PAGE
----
PM Fasal Bima Yojna back in the slow lane — check premium collected, claims paid

Updated: January 27, 2020 1:45:15 AM

What’s also puzzling is a trend of lower-than-expected claims — Rs 430 crore till December 31 — despite large-scale crop damages in the season, owing to prolonged monsoon showers.

Indications were that the claim-to-premium ratio could be very high in many states, including Maharashtra and Karnataka, for kharif 2019, consequent to the prolonged monsoon rains that damaged key crops like pulses, cotton and soyabean.

By Prabhudatta Mishra

Even as sowing for the winter crop 2019-20 is about to conclude, settlement of crop insurance claims pertaining to the last kharif season is progressing at a tardy pace. Until December 31, the total claims honoured by insurers for kharif 2019 crop damages reported by farmers under PM Fasal Bima Yojana (PMFBY) were just Rs 153 crore, while the previous summer crop saw insurance payouts to the tune of Rs 14,500 crore.

What’s also puzzling is a trend of lower-than-expected claims — Rs 430 crore till December 31 — despite large-scale crop damages in the season, owing to prolonged monsoon showers.

Of course, these are still early days — most insurance claims for kharif season are usually made by March, although the filings could continue for a few more weeks – but analysts observe a delay in endorsement of claims applications by the government and insurers.

In September 2018, the government tweaked the PMFBY guidelines to address the issue of delays in claims settlement by making insurers liable to pay 12% interest for payments made after the deadlines set for different crop cycles.

Since insurance companies were complaining that the delays in claims settlement were due to non-payment of premium by the state governments, it was also mandated states too pay 12% interest for the delay in release of their share of premium beyond three months from the cut-off dates.

As a result of these steps, a significant improvement was noticed in claims settlements in 2018-19 crop year, that coincided with Parliamentary elections. Previously, farmers had to wait for months – sometimes even a year – to receive the insurance payments.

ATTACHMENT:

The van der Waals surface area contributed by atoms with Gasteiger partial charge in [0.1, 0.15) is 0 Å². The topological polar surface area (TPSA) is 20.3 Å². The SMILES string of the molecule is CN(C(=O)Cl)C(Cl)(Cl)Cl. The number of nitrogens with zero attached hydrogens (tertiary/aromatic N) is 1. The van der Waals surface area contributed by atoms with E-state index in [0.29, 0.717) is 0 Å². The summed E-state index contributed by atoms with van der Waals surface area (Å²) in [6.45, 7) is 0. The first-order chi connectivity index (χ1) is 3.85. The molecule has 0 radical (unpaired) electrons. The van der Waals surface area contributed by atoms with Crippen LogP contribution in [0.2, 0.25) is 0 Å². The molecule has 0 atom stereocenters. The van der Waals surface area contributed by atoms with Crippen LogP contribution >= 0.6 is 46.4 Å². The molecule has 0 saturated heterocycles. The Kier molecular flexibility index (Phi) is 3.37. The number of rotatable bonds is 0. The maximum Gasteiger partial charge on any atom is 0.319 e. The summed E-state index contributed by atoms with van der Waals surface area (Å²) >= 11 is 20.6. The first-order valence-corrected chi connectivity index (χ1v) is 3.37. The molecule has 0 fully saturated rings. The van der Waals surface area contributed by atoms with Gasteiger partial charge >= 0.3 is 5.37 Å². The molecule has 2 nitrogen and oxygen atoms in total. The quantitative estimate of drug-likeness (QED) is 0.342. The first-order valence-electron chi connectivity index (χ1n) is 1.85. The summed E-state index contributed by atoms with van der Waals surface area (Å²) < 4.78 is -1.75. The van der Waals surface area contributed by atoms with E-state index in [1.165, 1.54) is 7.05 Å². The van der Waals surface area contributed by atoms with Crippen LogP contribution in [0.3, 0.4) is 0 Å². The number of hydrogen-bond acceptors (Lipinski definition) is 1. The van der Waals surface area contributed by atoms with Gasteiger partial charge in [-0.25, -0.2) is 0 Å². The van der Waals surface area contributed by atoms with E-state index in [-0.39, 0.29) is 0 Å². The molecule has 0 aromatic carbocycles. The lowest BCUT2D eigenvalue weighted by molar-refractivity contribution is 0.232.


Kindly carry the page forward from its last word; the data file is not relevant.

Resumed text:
As reported by FE earlier, four private insurance companies — ICICI Lombard, Tata AIG, Cholamandalam MS, and Shriram General Insurance — have opted out of the government’s flagship corp insurance scheme for both the kharif and rabi seasons of the 2019-20 crop year. Claims ratios in the states where they were operators in the previous year were quite high, leading to losses from the business. Crop damages in Maharashtra, Andhra Pradesh, Haryana and Chhattisgarh in crop year 2018-19 pushed the claims by farmers up against the premium collected by the insures, to over 100%, even as the ratio on a pan-India basis was only 75.4%.

Indications were that the claim-to-premium ratio could be very high in many states, including Maharashtra and Karnataka, for kharif 2019, consequent to the prolonged monsoon rains that damaged key crops like pulses, cotton and soyabean.

For the last summer crop, gross premium collected was Rs 25,853 crore. “The data on estimated claims are yet to be finalised and at very preliminary stage,” a source said. The government’s estimates show nearly 64 lakh hectare of kharif areas were inundated by heavy rains during monsoon season last year, while private weather forecaster Skymet had put it at 32 lakh hectares of crops areas in 137 districts of 12 states. The total crop area insured by farmers was 303 lakh hectare during kharif 2019.

Last year, the withdrawal of monsoon commenced from west Rajasthan on October 9 against the normal date of September 1, making it the most delayed withdrawal since 1961. The country had received 110% of the long period average (LPA) rains during June-September monsoon season.

Since farmers pay a fixed premium under PMFBY, the subsidy burden on the government increases when premium rates go up. Insurance is taken by farmers before sowing and the premium quoted by the insurance companies is mainly based on monsoon forecast. Under PMFBY, launched in 2016, farmers pay 1.5% of sum insured for rabi crops and 2% for kharif while it is 5% for cash crops. The balance premium is split equally between the Centre and states.

The Centre is under pressure to make necessary changes, including making crop insurance optional for loanee farmers, after Andhra Pradesh, West Bengal and Bihar decided to exit the scheme. Punjab has never rolled out the scheme, saying that the premium should be customised for states on the basis of irrigation infrastructure.

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